We transform the world with culture’ is the motto of the Europeana Foundation, Europe’s largest digital platform for cultural heritage, where FNG’s Archive and Library Manager/Chief Curator Hanna-Leena Paloposki spent two months on a unique residency working at its headquarters in The Hague

As art experiences for the general public expand increasingly beyond the walls of art museums, online collections and online art exhibitions are offering a new kind of accessibility to artworks in the 21st century. Now, not only can you access a vast array of curated cultural material such as image galleries, podcasts and exhibition tasters through art museums’ own web pages, but international cultural organisations are also offering portals and platforms for important cultural material that are proving invaluable, not only for the art-loving public, but also for researchers and art professionals. One such organisation is the Europeana Foundation, and if you visit the Europeana Collections homepage, you will find an online exhibition, ‘An Ecstasy of Beauty’, which explores the travels made by Finnish artists from 1882 to 1926 and how their journeys influenced their art. Thus visitors from across the world can discover, perhaps for the first time, Finland’s key artists of the period, such as Akseli Gallen-Kallela, who travelled in Africa, and Hugo Simberg, who journeyed to the Caucasus to visit his engineer brother.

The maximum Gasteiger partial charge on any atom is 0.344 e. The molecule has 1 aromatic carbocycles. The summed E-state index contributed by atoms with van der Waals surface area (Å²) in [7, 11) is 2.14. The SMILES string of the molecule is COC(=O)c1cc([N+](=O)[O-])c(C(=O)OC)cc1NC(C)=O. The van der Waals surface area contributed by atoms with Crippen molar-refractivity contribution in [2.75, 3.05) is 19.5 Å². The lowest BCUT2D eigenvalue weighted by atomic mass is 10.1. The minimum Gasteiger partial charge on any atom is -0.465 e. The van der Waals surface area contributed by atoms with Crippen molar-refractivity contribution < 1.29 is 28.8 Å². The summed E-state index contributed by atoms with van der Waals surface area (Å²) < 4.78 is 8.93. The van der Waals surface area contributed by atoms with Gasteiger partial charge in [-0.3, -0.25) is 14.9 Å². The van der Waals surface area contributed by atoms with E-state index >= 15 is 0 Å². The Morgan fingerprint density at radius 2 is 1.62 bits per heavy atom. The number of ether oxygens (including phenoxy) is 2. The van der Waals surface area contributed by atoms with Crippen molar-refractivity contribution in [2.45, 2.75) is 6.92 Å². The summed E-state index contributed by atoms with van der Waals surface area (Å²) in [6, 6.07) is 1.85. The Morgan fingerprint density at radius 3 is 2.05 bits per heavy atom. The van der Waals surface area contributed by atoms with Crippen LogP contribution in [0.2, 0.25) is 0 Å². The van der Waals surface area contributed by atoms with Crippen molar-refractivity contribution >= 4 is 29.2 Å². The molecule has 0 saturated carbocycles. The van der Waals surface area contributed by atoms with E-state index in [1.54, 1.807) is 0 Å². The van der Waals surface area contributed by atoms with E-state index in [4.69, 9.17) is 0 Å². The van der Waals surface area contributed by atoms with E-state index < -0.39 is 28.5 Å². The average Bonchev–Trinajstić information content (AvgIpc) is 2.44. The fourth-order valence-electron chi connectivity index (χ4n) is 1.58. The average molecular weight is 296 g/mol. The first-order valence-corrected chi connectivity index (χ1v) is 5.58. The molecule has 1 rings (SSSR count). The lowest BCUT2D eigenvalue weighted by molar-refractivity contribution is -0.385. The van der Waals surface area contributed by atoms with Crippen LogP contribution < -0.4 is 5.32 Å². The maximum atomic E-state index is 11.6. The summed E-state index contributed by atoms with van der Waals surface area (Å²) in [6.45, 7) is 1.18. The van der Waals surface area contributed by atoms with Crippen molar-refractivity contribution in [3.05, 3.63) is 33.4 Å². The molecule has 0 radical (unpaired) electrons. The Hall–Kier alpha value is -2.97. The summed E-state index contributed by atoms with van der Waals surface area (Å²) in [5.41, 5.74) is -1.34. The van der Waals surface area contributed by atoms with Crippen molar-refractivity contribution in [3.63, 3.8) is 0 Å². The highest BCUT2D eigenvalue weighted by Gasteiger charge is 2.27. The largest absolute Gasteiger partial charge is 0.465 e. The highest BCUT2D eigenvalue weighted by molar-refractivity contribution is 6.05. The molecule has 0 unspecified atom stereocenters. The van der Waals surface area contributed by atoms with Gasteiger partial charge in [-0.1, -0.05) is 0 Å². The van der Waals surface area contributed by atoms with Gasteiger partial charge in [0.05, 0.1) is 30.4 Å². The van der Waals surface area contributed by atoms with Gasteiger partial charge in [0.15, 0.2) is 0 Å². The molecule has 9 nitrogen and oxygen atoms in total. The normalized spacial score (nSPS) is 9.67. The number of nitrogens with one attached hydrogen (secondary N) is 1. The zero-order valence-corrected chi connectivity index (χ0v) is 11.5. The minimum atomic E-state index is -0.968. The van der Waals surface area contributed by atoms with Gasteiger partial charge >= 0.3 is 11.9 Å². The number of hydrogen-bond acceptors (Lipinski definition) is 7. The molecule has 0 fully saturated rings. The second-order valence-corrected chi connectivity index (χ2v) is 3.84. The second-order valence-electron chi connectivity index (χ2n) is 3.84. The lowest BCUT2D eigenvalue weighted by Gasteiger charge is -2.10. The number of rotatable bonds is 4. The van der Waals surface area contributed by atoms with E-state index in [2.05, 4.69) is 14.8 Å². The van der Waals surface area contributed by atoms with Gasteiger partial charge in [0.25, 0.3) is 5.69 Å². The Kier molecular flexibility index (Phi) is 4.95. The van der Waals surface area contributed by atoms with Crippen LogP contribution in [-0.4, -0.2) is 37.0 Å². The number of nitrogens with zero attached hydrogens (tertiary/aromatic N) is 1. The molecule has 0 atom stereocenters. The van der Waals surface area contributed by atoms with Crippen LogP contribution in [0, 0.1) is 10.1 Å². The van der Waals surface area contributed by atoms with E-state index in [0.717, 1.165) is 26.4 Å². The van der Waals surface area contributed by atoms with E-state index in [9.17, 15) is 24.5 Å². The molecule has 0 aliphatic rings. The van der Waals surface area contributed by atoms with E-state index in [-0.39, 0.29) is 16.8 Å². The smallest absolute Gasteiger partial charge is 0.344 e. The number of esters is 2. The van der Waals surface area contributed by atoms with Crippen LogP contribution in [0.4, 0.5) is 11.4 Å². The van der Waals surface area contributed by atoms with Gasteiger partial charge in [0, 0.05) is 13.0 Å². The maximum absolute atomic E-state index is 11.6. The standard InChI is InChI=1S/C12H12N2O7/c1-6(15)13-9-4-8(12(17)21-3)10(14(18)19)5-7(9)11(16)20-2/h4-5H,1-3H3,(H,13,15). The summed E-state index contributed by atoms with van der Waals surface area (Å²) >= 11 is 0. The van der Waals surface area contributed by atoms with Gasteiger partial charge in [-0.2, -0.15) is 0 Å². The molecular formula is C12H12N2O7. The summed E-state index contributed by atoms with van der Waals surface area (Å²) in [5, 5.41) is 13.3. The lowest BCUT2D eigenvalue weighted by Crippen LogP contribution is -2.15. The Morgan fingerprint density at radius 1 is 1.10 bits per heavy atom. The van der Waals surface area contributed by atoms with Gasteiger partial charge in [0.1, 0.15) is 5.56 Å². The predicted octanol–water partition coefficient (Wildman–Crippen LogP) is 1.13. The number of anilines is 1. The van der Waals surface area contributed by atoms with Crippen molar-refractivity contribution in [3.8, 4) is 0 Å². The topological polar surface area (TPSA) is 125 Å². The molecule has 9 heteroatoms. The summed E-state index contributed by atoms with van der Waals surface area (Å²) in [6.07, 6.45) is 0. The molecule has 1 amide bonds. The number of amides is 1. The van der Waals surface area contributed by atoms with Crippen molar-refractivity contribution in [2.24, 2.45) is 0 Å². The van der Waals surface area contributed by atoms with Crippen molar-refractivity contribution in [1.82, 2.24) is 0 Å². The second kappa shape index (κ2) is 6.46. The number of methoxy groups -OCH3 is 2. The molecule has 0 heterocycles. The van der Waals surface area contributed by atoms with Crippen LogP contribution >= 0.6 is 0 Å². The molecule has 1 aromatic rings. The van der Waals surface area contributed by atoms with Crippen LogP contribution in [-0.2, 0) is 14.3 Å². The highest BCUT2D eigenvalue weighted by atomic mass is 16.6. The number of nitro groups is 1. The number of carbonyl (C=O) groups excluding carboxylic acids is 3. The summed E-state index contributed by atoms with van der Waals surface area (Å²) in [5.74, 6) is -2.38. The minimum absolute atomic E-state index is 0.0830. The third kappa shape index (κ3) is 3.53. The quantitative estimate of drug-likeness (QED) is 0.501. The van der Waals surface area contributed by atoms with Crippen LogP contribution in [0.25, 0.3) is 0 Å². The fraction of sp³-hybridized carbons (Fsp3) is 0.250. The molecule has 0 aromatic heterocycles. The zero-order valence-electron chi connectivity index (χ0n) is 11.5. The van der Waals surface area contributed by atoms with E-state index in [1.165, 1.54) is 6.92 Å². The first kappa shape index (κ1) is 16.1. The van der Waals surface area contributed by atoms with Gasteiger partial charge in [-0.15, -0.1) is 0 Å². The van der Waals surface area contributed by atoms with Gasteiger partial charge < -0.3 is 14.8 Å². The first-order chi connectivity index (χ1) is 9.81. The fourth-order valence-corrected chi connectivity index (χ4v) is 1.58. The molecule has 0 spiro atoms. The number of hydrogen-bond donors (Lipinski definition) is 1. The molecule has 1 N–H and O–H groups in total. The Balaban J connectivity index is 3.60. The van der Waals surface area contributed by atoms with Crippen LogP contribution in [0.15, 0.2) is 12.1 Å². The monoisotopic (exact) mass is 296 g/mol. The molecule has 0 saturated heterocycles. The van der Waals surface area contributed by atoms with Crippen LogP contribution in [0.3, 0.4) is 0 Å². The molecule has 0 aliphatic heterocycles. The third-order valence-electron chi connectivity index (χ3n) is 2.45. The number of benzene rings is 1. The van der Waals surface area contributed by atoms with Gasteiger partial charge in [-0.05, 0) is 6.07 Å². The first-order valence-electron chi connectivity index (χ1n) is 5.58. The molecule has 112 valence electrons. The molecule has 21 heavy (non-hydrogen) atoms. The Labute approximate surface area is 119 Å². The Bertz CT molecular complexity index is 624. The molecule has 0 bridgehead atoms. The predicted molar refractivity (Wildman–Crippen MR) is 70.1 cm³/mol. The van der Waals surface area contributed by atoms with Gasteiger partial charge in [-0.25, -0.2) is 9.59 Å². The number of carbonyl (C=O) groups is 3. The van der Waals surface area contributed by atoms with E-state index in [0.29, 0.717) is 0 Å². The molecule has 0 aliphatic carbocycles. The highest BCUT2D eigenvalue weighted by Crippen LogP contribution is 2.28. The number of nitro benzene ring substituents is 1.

The EU’s commitment to creating a digital European library to make Europe’s cultural heritage available to all, led to the creation of the Europeana Foundation and website in 2008, which in 2010 provided access to around 10 million digital objects – today that figure has risen to 51 million – through the contributions of more than 3,000 cultural institutions mostly from across Europe. Besides being a portal, it is a platform and publishes curated online exhibitions and thematic collections, as well as raising awareness of its content through active engagement with social media. The Finnish National Gallery joined Europeana many years ago, sharing a large part of its art collections online.

As part of its continuing commitment to international co-operation and networking, in 2016 the Finnish National Gallery launched a work exchange residency scheme for its employees to fund them for periods of up to two months to work in organisations abroad. So when Hanna-Leena Paloposki, Archives and Library Manager / Chief Curator at the Finnish National Gallery was awarded a residency, her manager Riitta Ojanperä, Director of FNG Collections Management, made an inspired suggestion that she apply to work at Europeana, because the development of the collections online is one of the main tasks of the department. Having successfully arranged a work exchange, Paloposki found herself last autumn working at Europeana’s headquarters in The Hague. The online exhibition ‘An Ecstasy of Beauty’, which is part of Europeana’s dedicated online exhibitions platform, is just one result of the time she spent there.